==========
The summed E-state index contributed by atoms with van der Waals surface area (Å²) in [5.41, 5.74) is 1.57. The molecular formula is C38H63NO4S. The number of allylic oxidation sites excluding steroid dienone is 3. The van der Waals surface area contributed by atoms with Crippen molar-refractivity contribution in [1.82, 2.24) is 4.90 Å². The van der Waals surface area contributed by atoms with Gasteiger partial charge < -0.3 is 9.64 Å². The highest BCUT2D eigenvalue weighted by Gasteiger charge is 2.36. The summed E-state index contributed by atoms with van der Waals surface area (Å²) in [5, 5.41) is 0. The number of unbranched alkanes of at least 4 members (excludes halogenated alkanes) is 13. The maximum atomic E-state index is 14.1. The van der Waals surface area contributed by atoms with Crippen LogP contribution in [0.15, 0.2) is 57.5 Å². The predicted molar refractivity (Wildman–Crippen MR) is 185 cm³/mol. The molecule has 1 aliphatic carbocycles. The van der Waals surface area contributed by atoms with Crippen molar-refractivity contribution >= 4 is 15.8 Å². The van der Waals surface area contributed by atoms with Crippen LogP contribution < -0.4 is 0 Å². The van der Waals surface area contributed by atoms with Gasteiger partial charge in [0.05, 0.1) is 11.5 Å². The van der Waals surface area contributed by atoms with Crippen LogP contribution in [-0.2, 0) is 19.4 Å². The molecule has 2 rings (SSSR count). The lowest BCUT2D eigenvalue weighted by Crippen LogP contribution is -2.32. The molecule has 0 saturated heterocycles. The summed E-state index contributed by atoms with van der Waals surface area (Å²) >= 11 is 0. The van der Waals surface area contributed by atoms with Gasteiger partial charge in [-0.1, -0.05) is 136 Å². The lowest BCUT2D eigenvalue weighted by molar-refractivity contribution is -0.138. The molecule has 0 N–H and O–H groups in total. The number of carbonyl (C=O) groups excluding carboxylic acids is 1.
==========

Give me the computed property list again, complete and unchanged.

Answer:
The summed E-state index contributed by atoms with van der Waals surface area (Å²) in [5.41, 5.74) is 1.57. The molecular formula is C38H63NO4S. The number of allylic oxidation sites excluding steroid dienone is 3. The van der Waals surface area contributed by atoms with Crippen molar-refractivity contribution in [1.82, 2.24) is 4.90 Å². The van der Waals surface area contributed by atoms with Gasteiger partial charge < -0.3 is 9.64 Å². The highest BCUT2D eigenvalue weighted by Gasteiger charge is 2.36. The summed E-state index contributed by atoms with van der Waals surface area (Å²) in [5, 5.41) is 0. The number of unbranched alkanes of at least 4 members (excludes halogenated alkanes) is 13. The maximum atomic E-state index is 14.1. The van der Waals surface area contributed by atoms with Crippen LogP contribution in [0.15, 0.2) is 57.5 Å². The predicted molar refractivity (Wildman–Crippen MR) is 185 cm³/mol. The molecule has 1 aliphatic carbocycles. The van der Waals surface area contributed by atoms with Crippen molar-refractivity contribution >= 4 is 15.8 Å². The van der Waals surface area contributed by atoms with Crippen LogP contribution < -0.4 is 0 Å². The van der Waals surface area contributed by atoms with Gasteiger partial charge in [0.05, 0.1) is 11.5 Å². The van der Waals surface area contributed by atoms with Crippen LogP contribution in [-0.2, 0) is 19.4 Å². The molecule has 2 rings (SSSR count). The lowest BCUT2D eigenvalue weighted by Crippen LogP contribution is -2.32. The molecule has 0 saturated heterocycles. The summed E-state index contributed by atoms with van der Waals surface area (Å²) >= 11 is 0. The van der Waals surface area contributed by atoms with Gasteiger partial charge in [-0.1, -0.05) is 136 Å². The lowest BCUT2D eigenvalue weighted by molar-refractivity contribution is -0.138. The molecule has 0 N–H and O–H groups in total. The number of carbonyl (C=O) groups excluding carboxylic acids is 1.